Seminole Pumpkin

By / Photography By Amy Robb | October 25, 2016
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Seminole Pumpkin cut open
Seminole Pumpkin, a member of the squash family, is well suited for Florida's growing conditions.

Anyone who has tried to garden during summer months in Florida is familiar with the challenges. High heat and humidity, too much rainfall (or not enough), bugs and other wildlife, all impede successful results. If you have not grown the wild squash of the Everglades, perhaps this plant is one to try to make you feel more accomplished as a gardener. The characteristics of this variety allow it to tolerate heat, drought, insects and powdery mildew without use of pesticides or other sprays.

Also known as Seminole Pumpkin, this plant was traditionally grown by the Calusa, Creek, Miccosukee and Seminole. These pumpkins are a cultivar of Cucurita moschata and are related to butternut squash and Calabaza. The Miccosukee name for this product is “chassa howitska” meaning “hanging pumpkin,” based on the way it grows. The Seminole and the Miccosukee people would plant the pumpkin seeds at the base of trees, allowing the trunk to act as a trellis for the pumpkin vine. As a result, the fruit would grow hanging from tree limbs.

The Seminole Pumpkin is pear-shaped or spherical with an incredibly hard shell or rind, which takes some effort to break open. These pumpkins range in color from deep gold to light salmon on the outside, with deep orange flesh and a flavor similar to a slightly sweet butternut squash. Because of their thick skin, Seminole pumpkins can be stored for up to a year in a dry location. Given Florida's humid climate, however, they may only last for a few months.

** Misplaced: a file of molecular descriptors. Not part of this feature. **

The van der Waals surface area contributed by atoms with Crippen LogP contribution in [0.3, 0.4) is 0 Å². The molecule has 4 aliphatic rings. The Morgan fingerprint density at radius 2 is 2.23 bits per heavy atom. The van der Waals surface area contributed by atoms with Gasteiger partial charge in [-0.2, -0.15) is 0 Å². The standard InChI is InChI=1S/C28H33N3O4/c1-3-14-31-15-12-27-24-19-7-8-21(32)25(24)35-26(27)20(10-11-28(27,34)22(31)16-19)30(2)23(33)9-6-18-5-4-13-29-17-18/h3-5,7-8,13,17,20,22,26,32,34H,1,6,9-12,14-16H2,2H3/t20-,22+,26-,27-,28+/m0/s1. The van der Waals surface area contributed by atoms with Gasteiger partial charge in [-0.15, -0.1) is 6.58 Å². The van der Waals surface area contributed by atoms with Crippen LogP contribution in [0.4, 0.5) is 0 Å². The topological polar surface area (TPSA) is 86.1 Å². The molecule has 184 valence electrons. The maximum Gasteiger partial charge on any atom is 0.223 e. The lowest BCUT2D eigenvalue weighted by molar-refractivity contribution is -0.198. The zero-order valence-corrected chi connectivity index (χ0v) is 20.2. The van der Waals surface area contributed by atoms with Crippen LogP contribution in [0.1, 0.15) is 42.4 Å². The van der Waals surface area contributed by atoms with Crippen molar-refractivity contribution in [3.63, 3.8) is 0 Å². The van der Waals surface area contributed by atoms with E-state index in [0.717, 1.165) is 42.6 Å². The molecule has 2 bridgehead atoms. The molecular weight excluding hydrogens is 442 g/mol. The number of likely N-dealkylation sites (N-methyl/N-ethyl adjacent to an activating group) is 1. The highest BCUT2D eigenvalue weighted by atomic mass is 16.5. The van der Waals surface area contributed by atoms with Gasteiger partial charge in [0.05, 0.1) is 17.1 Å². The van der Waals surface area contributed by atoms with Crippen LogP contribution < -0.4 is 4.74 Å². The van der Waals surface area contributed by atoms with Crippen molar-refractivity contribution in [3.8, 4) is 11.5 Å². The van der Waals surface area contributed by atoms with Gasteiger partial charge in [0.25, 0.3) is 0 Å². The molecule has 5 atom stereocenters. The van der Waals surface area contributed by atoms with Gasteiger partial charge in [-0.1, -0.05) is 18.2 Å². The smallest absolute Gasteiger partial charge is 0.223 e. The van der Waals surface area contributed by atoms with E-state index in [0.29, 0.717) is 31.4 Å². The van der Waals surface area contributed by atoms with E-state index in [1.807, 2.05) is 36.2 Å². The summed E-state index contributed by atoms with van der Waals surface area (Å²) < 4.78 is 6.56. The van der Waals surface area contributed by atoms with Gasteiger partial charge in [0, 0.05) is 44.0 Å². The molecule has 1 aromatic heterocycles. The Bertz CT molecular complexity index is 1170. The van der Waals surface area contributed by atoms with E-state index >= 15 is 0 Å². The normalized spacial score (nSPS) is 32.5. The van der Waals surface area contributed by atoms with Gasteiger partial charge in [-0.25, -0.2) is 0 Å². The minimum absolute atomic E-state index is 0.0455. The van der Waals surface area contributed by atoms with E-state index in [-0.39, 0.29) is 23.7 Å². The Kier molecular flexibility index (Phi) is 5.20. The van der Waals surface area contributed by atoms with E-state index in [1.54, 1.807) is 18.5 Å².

The best time to plant Seminole pumpkins is in the spring. Make sure to provide plenty of room for the vines to spread, as sometimes they can grow up to 25 feet long. The pumpkins should be ready to pick 60-90 days after planting, and they can be harvested up to the first frost. Look for them at farmers markets, beginning in early fall. 

Seminole pumpkin can be used as a substitute for other pumpkins or butternut squash when cooking. Besides the flesh of the mature pumpkins, you can also try eating the young, green fruits without peeling the rind. And, as with other plants in the squash family, the beautiful yellow flowers are also edible, raw, stuffed or fried.

Article from Edible Northeast Florida at
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